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MoBBC/Malcolm Prior

Mo would be the first to admit he has led a deeply troubled life.

Caught up in a county lines drug-dealing gang, in and out of prison and battling his own drink and drug addictions, he spent years homeless.

At first, that was in London. But then, after the break-up of a relationship, he found himself sleeping rough across the rural boroughs, market towns and coastal resorts of southeast England.

A new report has found that not only has rough sleeping and homelessness increased across the English countryside in the past year but also that rural support services are facing a lack of vital funding, compared to those in urban areas.

The year-long study, called “Homelessness in the Countryside: A Hidden Crisis”, found there had been a 24% increase in rough sleeping in rural areas in 2022 compared to the year before.

That is similar to the 25% increase in urban areas, found by the government’s snapshot survey of the number of rough sleepers in England carried out on one night last autumn.

The report says, of more than 3,000 people found sleeping rough that night, 473 were in rural areas but many are often hidden away in more remote areas of farmland or woods and go uncounted.

The researchers from the universities of Kent and Southampton also found that funding for homelessness prevention in rural areas was “significantly lower” than in urban areas.

They estimate that allocations under the government’s Homelessness Prevention Grant last year saw rural areas receive 65% less per person than urban areas.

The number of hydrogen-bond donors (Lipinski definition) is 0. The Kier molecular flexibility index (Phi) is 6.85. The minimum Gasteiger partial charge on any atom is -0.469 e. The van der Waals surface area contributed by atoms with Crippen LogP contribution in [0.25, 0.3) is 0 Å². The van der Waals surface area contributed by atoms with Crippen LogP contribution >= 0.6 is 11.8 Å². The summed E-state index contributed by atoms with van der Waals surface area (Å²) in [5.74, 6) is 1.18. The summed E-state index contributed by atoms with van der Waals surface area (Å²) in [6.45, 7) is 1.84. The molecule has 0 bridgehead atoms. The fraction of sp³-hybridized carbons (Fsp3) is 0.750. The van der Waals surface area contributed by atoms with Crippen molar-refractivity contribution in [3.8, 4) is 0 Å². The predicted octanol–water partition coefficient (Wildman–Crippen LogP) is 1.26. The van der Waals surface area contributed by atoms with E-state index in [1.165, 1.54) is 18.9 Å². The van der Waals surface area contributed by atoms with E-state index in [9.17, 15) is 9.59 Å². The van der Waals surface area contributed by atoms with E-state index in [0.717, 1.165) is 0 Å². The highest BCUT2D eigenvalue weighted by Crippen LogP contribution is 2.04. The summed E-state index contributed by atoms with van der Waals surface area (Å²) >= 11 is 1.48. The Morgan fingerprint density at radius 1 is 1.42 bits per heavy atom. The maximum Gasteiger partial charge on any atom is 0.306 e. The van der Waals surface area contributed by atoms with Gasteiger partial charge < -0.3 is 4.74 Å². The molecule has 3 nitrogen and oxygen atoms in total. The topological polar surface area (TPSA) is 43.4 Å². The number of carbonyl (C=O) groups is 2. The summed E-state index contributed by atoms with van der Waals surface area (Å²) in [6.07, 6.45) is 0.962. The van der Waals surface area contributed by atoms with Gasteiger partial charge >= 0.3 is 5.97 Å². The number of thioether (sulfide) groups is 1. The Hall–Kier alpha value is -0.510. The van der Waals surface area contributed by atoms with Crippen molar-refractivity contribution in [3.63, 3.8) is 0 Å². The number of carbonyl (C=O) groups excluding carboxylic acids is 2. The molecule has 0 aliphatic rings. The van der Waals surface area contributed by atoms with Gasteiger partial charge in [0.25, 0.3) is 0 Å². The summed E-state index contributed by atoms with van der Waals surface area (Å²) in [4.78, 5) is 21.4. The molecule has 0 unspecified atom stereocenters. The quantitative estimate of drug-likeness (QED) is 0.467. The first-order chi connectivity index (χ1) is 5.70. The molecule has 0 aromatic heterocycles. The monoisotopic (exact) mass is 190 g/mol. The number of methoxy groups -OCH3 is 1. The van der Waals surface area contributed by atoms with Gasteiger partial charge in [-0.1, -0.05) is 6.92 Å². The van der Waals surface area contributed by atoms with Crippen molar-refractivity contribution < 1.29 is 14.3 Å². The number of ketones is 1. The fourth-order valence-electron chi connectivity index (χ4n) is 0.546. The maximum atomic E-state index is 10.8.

Franc's encampment

Franc/Turning Tides

‘When I first came here, I cried’

For Mo, 53 and originally from London’s East End, it’s in a small village in the heart of the Kent countryside where he says he has finally found some salvation. He is in supported accommodation provided by the local council.

To say his life has been transformed is an understatement – and he says it is down to the support he has received from the villagers themselves.

“When I first came here, I cried. Because I wasn’t sure where I was going and how it was going to be,” Mo told the BBC.

“I was going through a difficult patch in my life where I was taking from the community, where I would be a menace.

“Now, thank God, through the grace of this village, I’m able to give back – and I enjoy giving back because it gives me a sense of belonging. It gives me a sense of self worth. And it also helped me mentally.”

After more than a year here, Mo is now a well-recognised face, an active member of the local church and a volunteer for a nearby “memory café”, which provides support for people with Alzheimer’s and dementia.

‘Hidden’ homelessness

Researchers say local voluntary groups, charities and church groups have been left bearing the cost of providing vital support in villages, market towns and the countryside.

Dr Carin Tunåker, co-author of the report, told the BBC: “We found that some of the reason for why rural homelessness is hidden is because people in rural areas rely on an enormous amount of goodwill.